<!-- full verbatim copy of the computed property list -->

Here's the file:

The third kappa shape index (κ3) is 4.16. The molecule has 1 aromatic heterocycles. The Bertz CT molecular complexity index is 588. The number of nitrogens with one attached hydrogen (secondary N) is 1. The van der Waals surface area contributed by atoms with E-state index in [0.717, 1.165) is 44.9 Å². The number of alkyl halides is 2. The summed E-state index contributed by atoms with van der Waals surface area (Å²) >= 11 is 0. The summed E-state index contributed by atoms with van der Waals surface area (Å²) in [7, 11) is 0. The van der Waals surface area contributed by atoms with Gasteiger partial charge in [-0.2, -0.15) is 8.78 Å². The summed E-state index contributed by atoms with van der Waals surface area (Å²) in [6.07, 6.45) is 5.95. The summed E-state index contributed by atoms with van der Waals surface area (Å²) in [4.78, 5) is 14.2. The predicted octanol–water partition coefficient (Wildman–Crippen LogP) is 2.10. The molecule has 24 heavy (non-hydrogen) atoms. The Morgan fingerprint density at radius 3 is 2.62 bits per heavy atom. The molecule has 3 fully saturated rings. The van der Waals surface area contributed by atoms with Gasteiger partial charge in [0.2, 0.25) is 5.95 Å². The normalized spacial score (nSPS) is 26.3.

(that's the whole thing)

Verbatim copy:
The third kappa shape index (κ3) is 4.16. The molecule has 1 aromatic heterocycles. The Bertz CT molecular complexity index is 588. The number of nitrogens with one attached hydrogen (secondary N) is 1. The van der Waals surface area contributed by atoms with E-state index in [0.717, 1.165) is 44.9 Å². The number of alkyl halides is 2. The summed E-state index contributed by atoms with van der Waals surface area (Å²) >= 11 is 0. The summed E-state index contributed by atoms with van der Waals surface area (Å²) in [7, 11) is 0. The van der Waals surface area contributed by atoms with Gasteiger partial charge in [-0.2, -0.15) is 8.78 Å². The summed E-state index contributed by atoms with van der Waals surface area (Å²) in [6.07, 6.45) is 5.95. The summed E-state index contributed by atoms with van der Waals surface area (Å²) in [4.78, 5) is 14.2. The predicted octanol–water partition coefficient (Wildman–Crippen LogP) is 2.10. The molecule has 24 heavy (non-hydrogen) atoms. The Morgan fingerprint density at radius 3 is 2.62 bits per heavy atom. The molecule has 3 fully saturated rings. The van der Waals surface area contributed by atoms with Gasteiger partial charge in [0.2, 0.25) is 5.95 Å². The normalized spacial score (nSPS) is 26.3.